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  25. Jeffrey C. King (1994). Anaphora and Operators. Philosophical Perspectives 8:221-250.
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  26. Angelika Kratzer, Decomposing Attitude Verbs.
    I will assume (without explicitly argue for it here) that the verb’s external argument is not an argument of the verb root itself, but is introduced by a separate head in a neo-Davidsonian way. The content argument can be saturated by DPs denoting the kinds of things that can be believed or reported.
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  27. Manfred Krifka (2007). The Gifted Mathematician That You Claim to Be: Equational Intensional 'Reconstruction' Relatives. [REVIEW] Linguistics and Philosophy 30 (4):445 - 485.
    This paper investigates relative constructions as in The gifted mathematician that you claim to be should be able to solve this equation, in which the head noun is semantically dependent on an intensional operator in the relative clause , even though it is not c-commanded by it. This is the kind of situation that has led, within models of linguistic description that assume a syntactic level of Logical Form, to analyses in which the head noun is interpreted within the CP-internal (...)
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  28. Richard Larson & Sungeun Cho (2003). Temporal Adjectives and the Structure of Possessive DPs. Natural Language Semantics 11 (3):217-247.
    The presence of temporal adjectives in possessive nominals like John's former car creates two interpretations. On one reading, the temporal adjective modifies the common noun (N-modifying reading). On the other, it modifies the possession relation (POSS-modifying reading). An explanation for this behavior is offered that appeals to what occurs in possessive sentences like John has a former car (N-modifying reading) and John formerly had a car (POSS-modifying reading). In the sentential cases, the source of two readings is two distinct, modifiable (...)
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  29. Peter Ludlow (1995). The Logical Form of Determiners. Journal of Philosophical Logic 24 (1):47 - 69.
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  30. Louise McNally (1999). Anna Szabolcsi, Ways of Scope Taking. Linguistics and Philosophy 22 (5):563-571.
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  31. Linda M. Moxey & Anthony J. Sanford (1998). Complement Set Reference and Quantifiers. In M. A. Gernsbacher & S. J. Derry (eds.), Proceedings of the 20th Annual Conference of the Cognitive Science Society. Lawrence Erlbaum Associates. 1--4.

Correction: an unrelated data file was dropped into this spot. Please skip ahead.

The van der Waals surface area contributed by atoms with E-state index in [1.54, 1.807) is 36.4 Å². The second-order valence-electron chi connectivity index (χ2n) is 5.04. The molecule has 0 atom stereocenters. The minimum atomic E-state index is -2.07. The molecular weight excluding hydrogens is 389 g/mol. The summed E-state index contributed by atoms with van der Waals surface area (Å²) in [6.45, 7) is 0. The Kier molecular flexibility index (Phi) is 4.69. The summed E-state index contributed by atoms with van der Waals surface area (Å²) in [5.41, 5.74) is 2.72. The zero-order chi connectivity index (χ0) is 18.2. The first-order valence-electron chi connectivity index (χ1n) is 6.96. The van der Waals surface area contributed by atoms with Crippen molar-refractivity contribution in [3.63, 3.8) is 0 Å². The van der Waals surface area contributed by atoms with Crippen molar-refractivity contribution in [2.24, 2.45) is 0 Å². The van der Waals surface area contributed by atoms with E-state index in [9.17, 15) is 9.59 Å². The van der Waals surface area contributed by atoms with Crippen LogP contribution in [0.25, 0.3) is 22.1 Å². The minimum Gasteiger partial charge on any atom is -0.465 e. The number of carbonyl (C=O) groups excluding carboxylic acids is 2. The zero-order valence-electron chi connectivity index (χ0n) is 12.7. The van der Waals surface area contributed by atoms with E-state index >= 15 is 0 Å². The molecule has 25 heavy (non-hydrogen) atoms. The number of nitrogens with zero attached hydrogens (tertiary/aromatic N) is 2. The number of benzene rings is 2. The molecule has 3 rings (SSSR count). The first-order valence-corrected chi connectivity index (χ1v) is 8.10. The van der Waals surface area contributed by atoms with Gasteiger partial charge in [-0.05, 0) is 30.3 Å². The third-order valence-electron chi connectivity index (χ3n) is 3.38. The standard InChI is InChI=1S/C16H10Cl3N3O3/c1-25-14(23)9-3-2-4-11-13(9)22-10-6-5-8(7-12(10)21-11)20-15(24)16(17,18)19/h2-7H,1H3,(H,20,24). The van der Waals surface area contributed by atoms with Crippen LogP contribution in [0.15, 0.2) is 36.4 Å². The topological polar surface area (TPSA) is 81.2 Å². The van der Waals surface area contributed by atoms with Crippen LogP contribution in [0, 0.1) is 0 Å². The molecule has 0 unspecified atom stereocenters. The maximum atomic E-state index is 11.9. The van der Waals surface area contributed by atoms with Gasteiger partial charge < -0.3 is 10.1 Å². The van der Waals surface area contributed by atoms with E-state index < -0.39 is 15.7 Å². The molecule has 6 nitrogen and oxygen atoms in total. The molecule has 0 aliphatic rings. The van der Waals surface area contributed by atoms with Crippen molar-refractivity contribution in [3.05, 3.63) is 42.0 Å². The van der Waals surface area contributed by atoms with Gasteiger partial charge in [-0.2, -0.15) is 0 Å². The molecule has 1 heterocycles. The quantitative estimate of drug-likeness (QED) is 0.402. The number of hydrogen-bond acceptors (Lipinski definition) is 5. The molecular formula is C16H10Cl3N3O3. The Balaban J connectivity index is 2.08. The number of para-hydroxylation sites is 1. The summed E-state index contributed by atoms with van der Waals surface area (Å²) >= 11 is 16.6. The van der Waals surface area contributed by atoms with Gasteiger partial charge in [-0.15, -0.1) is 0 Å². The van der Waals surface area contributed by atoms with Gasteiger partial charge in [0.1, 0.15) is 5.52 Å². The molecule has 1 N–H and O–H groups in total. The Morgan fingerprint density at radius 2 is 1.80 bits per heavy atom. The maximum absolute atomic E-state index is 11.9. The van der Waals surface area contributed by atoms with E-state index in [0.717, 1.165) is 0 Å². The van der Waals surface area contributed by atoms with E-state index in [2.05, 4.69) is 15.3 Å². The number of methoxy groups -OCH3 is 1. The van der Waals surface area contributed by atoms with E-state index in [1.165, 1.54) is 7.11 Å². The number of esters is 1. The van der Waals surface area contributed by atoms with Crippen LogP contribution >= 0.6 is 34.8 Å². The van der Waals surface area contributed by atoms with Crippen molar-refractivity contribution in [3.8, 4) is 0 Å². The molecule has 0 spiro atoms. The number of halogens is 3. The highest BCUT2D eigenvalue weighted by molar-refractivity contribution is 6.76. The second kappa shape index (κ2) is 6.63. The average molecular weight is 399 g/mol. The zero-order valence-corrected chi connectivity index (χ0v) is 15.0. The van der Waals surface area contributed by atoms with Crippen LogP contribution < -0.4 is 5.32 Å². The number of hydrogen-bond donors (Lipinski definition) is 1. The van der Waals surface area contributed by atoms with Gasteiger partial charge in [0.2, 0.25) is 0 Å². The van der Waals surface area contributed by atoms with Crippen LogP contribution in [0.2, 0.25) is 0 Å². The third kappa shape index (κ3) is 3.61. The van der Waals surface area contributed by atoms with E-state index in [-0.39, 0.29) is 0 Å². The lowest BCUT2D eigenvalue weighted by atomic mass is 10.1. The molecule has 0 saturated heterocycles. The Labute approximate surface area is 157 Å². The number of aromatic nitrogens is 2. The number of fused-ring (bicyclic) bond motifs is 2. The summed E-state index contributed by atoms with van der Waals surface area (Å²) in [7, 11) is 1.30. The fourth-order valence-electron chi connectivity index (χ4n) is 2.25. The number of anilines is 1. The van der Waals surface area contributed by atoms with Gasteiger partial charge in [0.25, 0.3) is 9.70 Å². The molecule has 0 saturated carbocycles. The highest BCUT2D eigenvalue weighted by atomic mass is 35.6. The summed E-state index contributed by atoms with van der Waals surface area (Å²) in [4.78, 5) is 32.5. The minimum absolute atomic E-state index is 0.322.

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  32. Ethan Nowak (2014). Demonstratives Without Rigidity or Ambiguity. Linguistics and Philosophy 37 (5):409-436.
    Most philosophers recognize that applying the standard semantics for complex demonstratives to non-deictic instances results in truth conditions that are anomalous, at best. This fact has generated little concern, however, since most philosophers treat non-deictic demonstratives as marginal cases, and believe that they should be analyzed using a distinct semantic mechanism. In this paper, I argue that non-deictic demonstratives cannot be written off; they are widespread in English and foreign languages, and must be treated using the same semantic machinery that (...)
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  33. Michael Pendlebury (1984). How Demonstratives Denote. Southern Journal of Philosophy 22 (1):91-104.
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  34. John Perry (2009). Hintikka on Demonstratives. Revue Internationale de Philosophie 4:369-382.
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  35. Paul Pietroski, Monadic Determiners: Quantification and Thematic Separation.
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  36. Marga Reimer & Anne Bezuidenhout (eds.) (2004). Descriptions and Beyond. Oxford University Press.
    In 1905, Bertrand Russell published 'On Denoting' in which he proposed and defended a quantificational account of definite descriptions. Forty-five years later, in 'On Referring', Peter Strawson claimed that Russell was mistaken: definite descriptions do not function as quantifiers but (paradigmatically) as referring expressions. Ever since, scores of theorists have attempted to adjudicate this debate. Others have gone beyond the question of the proper analysis of definite descriptions, focusing instead on the complex relations between definites, indefinites, and pronouns. These relations (...)
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  37. Craige Roberts (2003). Uniqueness in Definite Noun Phrases. Linguistics and Philosophy 26 (3):287-350.
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  38. Tobias Rosefeldt (2008). 'That'-Clauses and Non-Nominal Quantification. Philosophical Studies 137 (3):301 - 333.
    This paper argues that ‘that’-clauses are not singular terms (without denying that their semantical values are propositions). In its first part, three arguments are presented to support the thesis, two of which are defended against recent criticism. The two good arguments are based on the observation that substitution of ‘the proposition that p’ for ‘that p’ may result in ungrammaticality. The second part of the paper is devoted to a refutation of the main argument for the claim that ‘that’-clauses are (...)
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  39. Florian Schwarz (2012). Situation Pronouns in Determiner Phrases. Natural Language Semantics 20 (4):431-475.